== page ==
Betty Davis

They Say I'm Different

Regular price £32.99
Format
Betty’s sophomore masterpiece!Expanded vinyl edition featuring gatefold jacket and 20-page booklet including rarephotos, lyrics and new 2022 liner notes by Danielle Maggio interviewing Betty.Vinyl plated...

Betty’s sophomore masterpiece!

Expanded vinyl edition featuring gatefold jacket and 20-page booklet including rare
photos, lyrics and new 2022 liner notes by Danielle Maggio interviewing Betty.
Vinyl plated at RTI.

One can hardly imagine the genre-busting, culture-crossing musical magic of Outkast,
Prince, Erykah Badu, Rick James, The Roots, or even the early Red Hot Chili Peppers
without the influence of R&B pioneer Betty Davis. Her style of raw and revelatory punk - funk defies any notions that women can’t be visionaries in the worlds of rock and pop. In recent years, rappers from Ice Cube to Talib Kweli to Ludacris have rhymed over her intensely strong but sensual music.

There is one testimonial about Betty Davis that is universal: she was a woman ahead of
her time. In our contemporary moment, this may not be as self-evident as it was thirty

years ago – we live in an age that’s been profoundly changed by flamboyant flaunting of
female sexuality: from Parlet to Madonna, Lil Kim to Kelis. Yet, back in 1973 when Betty
Davis first showed up in her silver go-go boots, dazzling smile and towering Afro, who
could you possibly have compared her to? Marva Whitney had the voice but not the
independence. Labelle wouldn’t get sexy with their “Lady Marmalade” for another year
while Millie Jackson wasn’t Feelin’ Bitchy until 1977. Even Tina Turner, the most obvious
predecessor to Betty’s fierce style wasn’t completely out of Ike’s shadow until later in the
decade.

Ms. Davis’s unique story, still sadly mostly unknown, is unlike any other in popular music. Betty wrote the song “Uptown” for the Chambers Brothers before marrying Miles Davis in the late ’60s, influencing him with psychedelic rock, and introducing him to Jimi Hendrix — personally inspiring the classic album Bitches Brew.

But her songwriting ability was way ahead of its time as well. Betty not only wrote every
song she ever recorded and produced every album after her first, but the young woman
penned the tunes that got The Commodores signed to Motown. The Detroit label soon
came calling, pitching a Motown songwriting deal, which Betty turned down. Motown
wanted to own everything. Heading to the UK, Marc Bolan of T. Rex urged the creative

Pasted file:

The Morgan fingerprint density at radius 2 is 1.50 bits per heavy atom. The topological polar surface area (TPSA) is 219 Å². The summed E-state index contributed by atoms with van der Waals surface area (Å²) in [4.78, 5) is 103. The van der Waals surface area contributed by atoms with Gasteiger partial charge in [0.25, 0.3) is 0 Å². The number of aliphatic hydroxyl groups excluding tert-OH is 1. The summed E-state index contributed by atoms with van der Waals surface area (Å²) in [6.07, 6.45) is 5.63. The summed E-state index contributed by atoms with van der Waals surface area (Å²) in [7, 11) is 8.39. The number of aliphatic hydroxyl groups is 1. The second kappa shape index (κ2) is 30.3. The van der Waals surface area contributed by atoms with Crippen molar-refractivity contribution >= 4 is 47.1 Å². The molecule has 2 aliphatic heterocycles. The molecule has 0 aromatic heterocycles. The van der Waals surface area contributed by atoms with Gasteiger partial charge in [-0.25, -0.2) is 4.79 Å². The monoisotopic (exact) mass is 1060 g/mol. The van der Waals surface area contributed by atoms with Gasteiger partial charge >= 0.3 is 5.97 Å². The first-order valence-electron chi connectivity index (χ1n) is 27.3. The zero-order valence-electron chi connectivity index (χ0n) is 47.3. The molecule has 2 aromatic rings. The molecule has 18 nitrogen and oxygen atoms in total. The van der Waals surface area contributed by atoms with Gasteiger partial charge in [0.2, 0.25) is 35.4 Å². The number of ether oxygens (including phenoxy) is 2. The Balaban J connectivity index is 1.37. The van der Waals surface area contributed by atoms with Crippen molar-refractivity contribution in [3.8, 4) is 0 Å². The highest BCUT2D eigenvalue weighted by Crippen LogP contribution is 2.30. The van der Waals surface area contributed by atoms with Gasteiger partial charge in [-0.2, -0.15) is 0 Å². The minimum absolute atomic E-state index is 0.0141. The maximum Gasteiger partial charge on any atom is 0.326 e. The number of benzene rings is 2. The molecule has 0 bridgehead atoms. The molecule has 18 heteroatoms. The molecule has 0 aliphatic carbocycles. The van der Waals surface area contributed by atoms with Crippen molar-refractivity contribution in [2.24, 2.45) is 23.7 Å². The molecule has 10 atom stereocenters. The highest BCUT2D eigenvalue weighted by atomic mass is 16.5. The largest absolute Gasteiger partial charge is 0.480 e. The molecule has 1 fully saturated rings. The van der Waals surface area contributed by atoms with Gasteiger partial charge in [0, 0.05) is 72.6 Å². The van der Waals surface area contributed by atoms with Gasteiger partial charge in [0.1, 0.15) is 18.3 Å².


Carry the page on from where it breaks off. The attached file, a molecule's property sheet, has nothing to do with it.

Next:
dynamo to start writing for herself. A common thread throughout Betty’s career would be her unbending Do-It-Yourself ethic, which made her quickly turn down anyone who didn’t fit with the vision. She would eventually say no to Eric Clapton as her album producer, seeing him as too banal.

Her 1974 sophomore album They Say I’m Different features a worthy-of-framing futuristic cover challenging David Bowie’s science fiction funk with real rocking soul-fire, kicked off with the savagely sexual “Shoo-B-Doop and Cop Him” (later sampled by Ice Cube). Her follow up is full of classic cuts like “Don’t Call Her No Tramp” and the hilarious, hard, deep funk of “He Was A Big Freak.

4/5 REVIEW IN MOJO REISSUES OF THE MONTH : ‘A raw-power, riff-
heavy minimalist funk behemoth’

"To mark the 50th anniversary of her self-titled debut, four essential
remastered titles from the queen of avant-funk get a well-deserved reissue"
MOJO - Reissues Of The Month

"Armed with a “proto-punk” vocal style, sexually explicit lyrics, a domineering
stage presence and simmering funk-rock,Davis was too confrontational to
ever be a star in the 1970s, but her influence still reverberates half a century
after her debut album, and a year after her death." UNCUT - 3 PAGE
FEATURE

Shoo-B-Doop and Cop Him, He Was a Big Freak, Your Mama Wants Ya Back, Don't Call Her No
Tramp, Git In There, They Say I'm Different, 70's Blues, Special People, He Was a Big Freak
(Record Plant Rough Mixes - Digital Only Bonus Track), Don't Call Her No Tramp (Record Plant
Rough Mixes - Digital Only Bonus Track), Git In There (Record Plant Rough Mixes - Digital Only
Bonus Track), 70's Blues (Record Plant Rough Mixes - Digital Only Bonus Track)

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